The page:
Carl Trueman is a Protestant of this sort. Carl is the Departmental Chair of Church History at Westminster Theological Seminary, a Protestant seminary in Philadelphia. Over the last few years Carl’s writing pertaining to the Catholic Church has been simultaneously charitable and critical, often presenting both what he appreciates and admires about the Catholic Church as well as his reasons for disagreeing with other Catholic doctrines and practices. But without fail his writing about the Catholic Church reflects the memory of Protestantism’s origin in the Catholic Church. He writes about the Catholic Church as someone who knows that in a certain sense, the Catholic Church is his Church; she belongs to him, and he belongs to her, even though he believes he must now remain separated from her. In that respect, he writes of the Catholic Church as one writes about a parent from whom one is estranged, waiting to be joyfully reconciled.
In November of 2005 he wrote a review of the book co-authored by Mark Noll and Carolyn Nystrom and titled “Is the Reformation Over? An Evangelical Assessment of Contemporary Roman Catholicism” (Baker, 2005). The concluding paragraph of Carl’s review demonstrates this memory of Protestantism’s origin in the Catholic Church, and why Protestants should daily consider the return to full communion with her. He writes:
When I finished reading the book [i.e. Is the Reformation Over], I have to confess that I agreed with the authors, in that it does indeed seem that the Reformation is over for large tracts of evangelicalism; yet the authors themselves do not draw the obvious conclusion from their own arguments. Every year I tell my Reformation history class that Roman Catholicism is, at least in the West, the default position. Rome has a better claim to historical continuity and institutional unity than any Protestant denomination, let alone the strange hybrid that is evangelicalism; in the light of these facts, therefore, we need good, solid reasons for not being Catholic; not being a Catholic should, in others words, be a positive act of will and commitment, something we need to get out of bed determined to do each and every day. It would seem, however, that if Noll and Nystrom are correct, many who call themselves evangelical really lack any good reason for such an act of will; and the obvious conclusion, therefore, should be that they do the decent thing and rejoin the Roman Catholic Church. I cannot go down that path myself, primarily because of my view of justification by faith and because of my ecclesiology; but those who reject the former and lack the latter have no real basis upon which to perpetuate what is, in effect, an act of schism on their part. For such, the Reformation is over; for me, the fat lady has yet to sing; in fact, I am not sure at this time that she has even left her dressing room. (my emphasis)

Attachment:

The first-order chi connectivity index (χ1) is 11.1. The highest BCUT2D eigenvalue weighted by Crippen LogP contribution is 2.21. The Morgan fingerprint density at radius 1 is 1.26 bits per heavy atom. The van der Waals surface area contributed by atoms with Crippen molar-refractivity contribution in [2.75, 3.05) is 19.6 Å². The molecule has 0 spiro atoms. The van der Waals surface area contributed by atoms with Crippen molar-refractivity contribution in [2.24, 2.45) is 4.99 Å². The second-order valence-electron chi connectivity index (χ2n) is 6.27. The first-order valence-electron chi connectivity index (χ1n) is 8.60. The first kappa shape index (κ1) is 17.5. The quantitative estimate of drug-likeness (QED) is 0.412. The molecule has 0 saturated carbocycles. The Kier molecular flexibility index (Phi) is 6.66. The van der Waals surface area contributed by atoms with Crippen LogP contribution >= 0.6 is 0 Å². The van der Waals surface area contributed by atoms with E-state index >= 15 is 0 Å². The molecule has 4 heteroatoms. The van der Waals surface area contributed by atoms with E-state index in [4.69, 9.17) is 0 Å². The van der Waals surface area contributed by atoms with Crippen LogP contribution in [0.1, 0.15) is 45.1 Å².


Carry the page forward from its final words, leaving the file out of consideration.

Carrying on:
Carl carries with him a memory that many if not most Protestants have forgotten, the old ancestral memory of having once been Catholic, before the events of the sixteenth century. He carries within himself this memory of Protestants’ true home and family, understanding that Protestants as such are in essence Catholics-in-exile whose Catholic ancestors in the sixteenth century made the painful decision to live in exile from the Catholic Church until she had sufficiently reformed, never intending to be or form a permanently separate body or group of bodies. This is what Protestant fathers used to teach to their children. But memories are feeble and naturally fade and grow dull with the passing of the centuries. Eventually Protestant fathers no longer taught this to their children, and these children grew up not even knowing that they were in exile. They came to think that schism from the Church was normal, because they no longer retained even the concept of schism from the Church.
They came to believe that the Church Christ founded was not a visible institution, was not even visible at all, even though some still used the term ‘visible Church.’6 For many, if not most, the Church is an entirely spiritual entity to which one is fully united by a merely spiritual act of faith, such as a sinner’s prayer. These descendants of the earlier Protestants have completely forgotten that they were separated from anything. And without this memory, there no longer stirs within them any longing for the conclusion of the Catholic Church’s reformation so that they can be reunited to her. Instead, understandably, their discovery of the Catholic Church’s claim to be the one, holy, catholic and apostolic Church Christ founded arouses in them some degree of resentment and offense.